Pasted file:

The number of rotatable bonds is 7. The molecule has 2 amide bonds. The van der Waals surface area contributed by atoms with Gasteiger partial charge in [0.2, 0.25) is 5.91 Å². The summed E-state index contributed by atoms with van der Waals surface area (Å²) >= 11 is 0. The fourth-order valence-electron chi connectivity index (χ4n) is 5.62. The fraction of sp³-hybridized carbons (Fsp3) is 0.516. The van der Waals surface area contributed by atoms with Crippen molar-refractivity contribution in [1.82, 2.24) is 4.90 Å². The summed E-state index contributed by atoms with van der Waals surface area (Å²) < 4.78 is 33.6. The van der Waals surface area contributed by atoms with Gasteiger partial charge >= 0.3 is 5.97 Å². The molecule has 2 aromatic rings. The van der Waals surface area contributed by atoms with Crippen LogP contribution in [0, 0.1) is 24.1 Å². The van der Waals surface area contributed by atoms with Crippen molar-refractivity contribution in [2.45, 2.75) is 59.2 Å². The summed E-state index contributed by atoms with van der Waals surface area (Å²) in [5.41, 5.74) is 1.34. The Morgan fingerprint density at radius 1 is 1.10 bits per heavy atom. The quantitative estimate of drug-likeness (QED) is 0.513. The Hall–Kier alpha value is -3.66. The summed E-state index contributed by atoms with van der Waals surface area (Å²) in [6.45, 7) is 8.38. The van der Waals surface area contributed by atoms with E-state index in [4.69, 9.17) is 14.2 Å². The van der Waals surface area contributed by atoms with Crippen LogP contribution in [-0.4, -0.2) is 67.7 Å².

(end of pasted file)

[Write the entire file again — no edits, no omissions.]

The number of rotatable bonds is 7. The molecule has 2 amide bonds. The van der Waals surface area contributed by atoms with Gasteiger partial charge in [0.2, 0.25) is 5.91 Å². The summed E-state index contributed by atoms with van der Waals surface area (Å²) >= 11 is 0. The fourth-order valence-electron chi connectivity index (χ4n) is 5.62. The fraction of sp³-hybridized carbons (Fsp3) is 0.516. The van der Waals surface area contributed by atoms with Crippen molar-refractivity contribution in [1.82, 2.24) is 4.90 Å². The summed E-state index contributed by atoms with van der Waals surface area (Å²) < 4.78 is 33.6. The van der Waals surface area contributed by atoms with Gasteiger partial charge >= 0.3 is 5.97 Å². The molecule has 2 aromatic rings. The van der Waals surface area contributed by atoms with Crippen LogP contribution in [0, 0.1) is 24.1 Å². The van der Waals surface area contributed by atoms with Crippen molar-refractivity contribution in [2.45, 2.75) is 59.2 Å². The summed E-state index contributed by atoms with van der Waals surface area (Å²) in [5.41, 5.74) is 1.34. The Morgan fingerprint density at radius 1 is 1.10 bits per heavy atom. The quantitative estimate of drug-likeness (QED) is 0.513. The Hall–Kier alpha value is -3.66. The summed E-state index contributed by atoms with van der Waals surface area (Å²) in [6.45, 7) is 8.38. The van der Waals surface area contributed by atoms with E-state index in [4.69, 9.17) is 14.2 Å². The van der Waals surface area contributed by atoms with Crippen LogP contribution in [-0.4, -0.2) is 67.7 Å².